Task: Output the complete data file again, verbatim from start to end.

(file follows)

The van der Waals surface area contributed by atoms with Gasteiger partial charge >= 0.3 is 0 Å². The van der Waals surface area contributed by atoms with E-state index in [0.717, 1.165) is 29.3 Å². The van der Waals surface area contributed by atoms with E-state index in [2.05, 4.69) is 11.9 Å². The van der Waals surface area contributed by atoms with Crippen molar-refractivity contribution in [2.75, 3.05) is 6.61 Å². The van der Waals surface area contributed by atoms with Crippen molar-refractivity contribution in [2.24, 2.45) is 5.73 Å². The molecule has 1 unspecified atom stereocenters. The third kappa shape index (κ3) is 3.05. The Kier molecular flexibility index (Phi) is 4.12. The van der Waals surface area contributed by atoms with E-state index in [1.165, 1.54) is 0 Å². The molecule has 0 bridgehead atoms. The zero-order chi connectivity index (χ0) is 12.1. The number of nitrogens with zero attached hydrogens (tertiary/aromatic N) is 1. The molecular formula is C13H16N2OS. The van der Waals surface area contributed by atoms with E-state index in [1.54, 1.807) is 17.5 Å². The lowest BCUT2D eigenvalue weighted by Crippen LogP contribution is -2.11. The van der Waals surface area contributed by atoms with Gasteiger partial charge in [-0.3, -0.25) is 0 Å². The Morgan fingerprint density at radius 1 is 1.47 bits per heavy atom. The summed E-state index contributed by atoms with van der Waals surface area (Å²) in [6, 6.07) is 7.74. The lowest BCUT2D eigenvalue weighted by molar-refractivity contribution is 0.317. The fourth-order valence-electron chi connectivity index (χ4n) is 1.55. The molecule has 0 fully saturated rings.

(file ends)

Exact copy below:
The van der Waals surface area contributed by atoms with Gasteiger partial charge >= 0.3 is 0 Å². The van der Waals surface area contributed by atoms with E-state index in [0.717, 1.165) is 29.3 Å². The van der Waals surface area contributed by atoms with E-state index in [2.05, 4.69) is 11.9 Å². The van der Waals surface area contributed by atoms with Crippen molar-refractivity contribution in [2.75, 3.05) is 6.61 Å². The van der Waals surface area contributed by atoms with Crippen molar-refractivity contribution in [2.24, 2.45) is 5.73 Å². The molecule has 1 unspecified atom stereocenters. The third kappa shape index (κ3) is 3.05. The Kier molecular flexibility index (Phi) is 4.12. The van der Waals surface area contributed by atoms with E-state index in [1.165, 1.54) is 0 Å². The molecule has 0 bridgehead atoms. The zero-order chi connectivity index (χ0) is 12.1. The number of nitrogens with zero attached hydrogens (tertiary/aromatic N) is 1. The molecular formula is C13H16N2OS. The van der Waals surface area contributed by atoms with E-state index in [1.54, 1.807) is 17.5 Å². The lowest BCUT2D eigenvalue weighted by Crippen LogP contribution is -2.11. The van der Waals surface area contributed by atoms with Gasteiger partial charge in [-0.3, -0.25) is 0 Å². The Morgan fingerprint density at radius 1 is 1.47 bits per heavy atom. The summed E-state index contributed by atoms with van der Waals surface area (Å²) in [6, 6.07) is 7.74. The lowest BCUT2D eigenvalue weighted by molar-refractivity contribution is 0.317. The fourth-order valence-electron chi connectivity index (χ4n) is 1.55. The molecule has 0 fully saturated rings.